Referring to FIG. 2 a schematic outline of the reflector 16 according to the present invention is illustrated with respect to x and y coordinates wherein the y coordinate is considered nadir. In the proposed reflector 16 three distinct contours are used to provide the optimum distribution of light flux. All three may not be required for all applications. For example, in the illumination of signboards it may be desirable to eliminate section 26 or to substitute a different reflecting or refracting scheme in its place. For other applications it may be desirable to decrease the illumination in close proximity to the location of the luminaire. Modifying section 28 would accomplish this.
However, in the preferred form of the invention section 26 is a cylindrical section which extends from 117° to 180° from nadir. When its focal point coincides with that of section 30 and is at the origin 32 of the coordinate system, radiation from this section best reinforces the radiation from section 30. This, however, also redirects a considerable amount of radiation back through the light source which is located at 32. For applications when this undesirable, the focal point of the cylindrical section 26 may be placed at the extreme topmost edge of the tubular light source, that is, on the surface of the tubular light source 24. This will result in less radiation being redirected through the source but also provides less contribution to reinforce section 30. The equation for section 26 is of the form Ax2 + By2 = C2.
Section 28 is a general contour which can be used to redirect flux in the zone from nadir to 65° from nadir. In the embodiment shown the contour extends from 180° to 270° from nadir. This section is contoured so that uniform illumination results in the area from the luminaire location (nadir) to approximately 65° from nadir. As noted above, this section can be modified or portions of it eliminated when other light distributions are desired. In the preferred embodiment, the equation of this section is given by: Az4 + Bx.sup. 3 + Cx.sup. 2 - Dx- E= y.
In the luminaire designed for the largest currently available light source, these constants are A = 0.01239, B = 0.0690, C = 0.206, D = 0.0937, E = 4.4103. This contour is an extension of the main reflector contour and its output should be matched to the output of the main reflector to provide the proper uniformity of illumination.
Section 30 is a general contour which redirects the flux into the zone from 50° to 65° from nadir in the preferred embodiment. In the embodiment shown this section extends from 270° to 355° from nadir. It should be noted that this contour can be adjusted to emit the peak intensity at any angle between 45° and 75° from nadir. In the preferred embodiment the equation of this section is given by Ax.sup. 4 - Bx.sup. 3 + Cx2 - Dx- E= y. In the luminaire design for the largest currently available light source these constants are A = 0.0000351, B = 0.00192, C = 0.0486, D = 0.229, E = 4.436.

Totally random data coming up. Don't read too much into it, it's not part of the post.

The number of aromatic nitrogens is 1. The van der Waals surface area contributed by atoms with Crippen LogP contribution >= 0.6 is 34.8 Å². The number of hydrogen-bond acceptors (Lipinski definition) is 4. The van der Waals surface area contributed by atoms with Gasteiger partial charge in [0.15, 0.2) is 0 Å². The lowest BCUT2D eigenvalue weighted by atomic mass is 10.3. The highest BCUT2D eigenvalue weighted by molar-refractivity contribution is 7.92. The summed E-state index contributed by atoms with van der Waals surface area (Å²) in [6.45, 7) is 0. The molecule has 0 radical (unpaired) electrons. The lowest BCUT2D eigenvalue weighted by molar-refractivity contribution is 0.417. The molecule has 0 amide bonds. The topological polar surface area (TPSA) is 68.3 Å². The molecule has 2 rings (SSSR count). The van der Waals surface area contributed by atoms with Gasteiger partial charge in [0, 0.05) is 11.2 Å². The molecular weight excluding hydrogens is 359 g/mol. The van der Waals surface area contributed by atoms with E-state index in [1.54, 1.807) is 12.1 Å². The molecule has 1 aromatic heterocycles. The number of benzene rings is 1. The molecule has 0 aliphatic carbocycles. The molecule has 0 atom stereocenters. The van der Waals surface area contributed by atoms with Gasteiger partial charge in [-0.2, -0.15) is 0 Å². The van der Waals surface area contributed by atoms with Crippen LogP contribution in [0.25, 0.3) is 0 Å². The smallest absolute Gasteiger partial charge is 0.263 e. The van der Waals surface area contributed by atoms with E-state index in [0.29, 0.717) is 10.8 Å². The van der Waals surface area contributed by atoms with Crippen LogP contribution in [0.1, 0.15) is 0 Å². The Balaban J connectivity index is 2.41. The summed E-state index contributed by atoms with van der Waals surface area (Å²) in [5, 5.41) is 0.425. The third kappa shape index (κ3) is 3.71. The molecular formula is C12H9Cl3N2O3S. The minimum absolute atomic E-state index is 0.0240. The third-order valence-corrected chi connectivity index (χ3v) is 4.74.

When the reflector 16 is used in the luminaire 10 the relationship of the lens 14 to the reflector 16 and the relationship of the housing 12 to the reflector 16 have a preferred orientation for optimum performance.
In order to prevent light rays from being emitted above the peak angle of 65° from nadir, it is necessary to provide a lens of the corrent type in orientation. When a plain, clear, flat lens is used the preferred orientation is as shown in FIGS. 1 and 2. The angle of 50° from nadir is desirable so that the light rays which are reflected off the lens surface are not re-reflected at an angle above the peak angle. An angle greater than 50° can be used but this will result in a larger fixture enclosure.
It is also possible to use a plain, clear, flat coated lens which would be disclosed substantially parallel to nadir and extending from the edge 20 of the reflector 16. This lens is coated with an anti-reflective coating which would reduce the lens reflectance. For optimum performance the lens should be coated on both sides. While this method does not completely eliminate the lens reflection problem it does reduce significantly the reflected light which would be emitted above the peak angle.
In the preferred embodiment the physical blockage of the housing 12 provides the desired cut-off of light above the peak angle. To obtain the distribution shown the preferred housing embodiment intersects the 65° line from the light source. The inside of the housing must be treated with a light absorbing paint or texture to prevent light rays from being emitted above the peak angle.
While the invention has been particularly shown and described with reference to a preferred embodiment it will be understood by those in the art that various changes in form and details may be made therein without departing from the spirit and scope of the invention.
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|U.S. Classification||362/217.02, D26/24, 359/867|
|International Classification||F21V7/09, F21V7/00|
|Cooperative Classification||F21Y2103/00, F21V7/09, F21V7/005|
|European Classification||F21V7/00E, F21V7/09|
|Mar 2, 1983||AS||Assignment|
Owner name: COOPER INDUSTRIES, INC, 1001 FANNIN, HOUSTON, TEXA
Free format text: ASSIGNMENT OF ASSIGNORS INTEREST.;ASSIGNOR:CROUSE-HINDS COMPANY;REEL/FRAME:004103/0954
Effective date: 19830223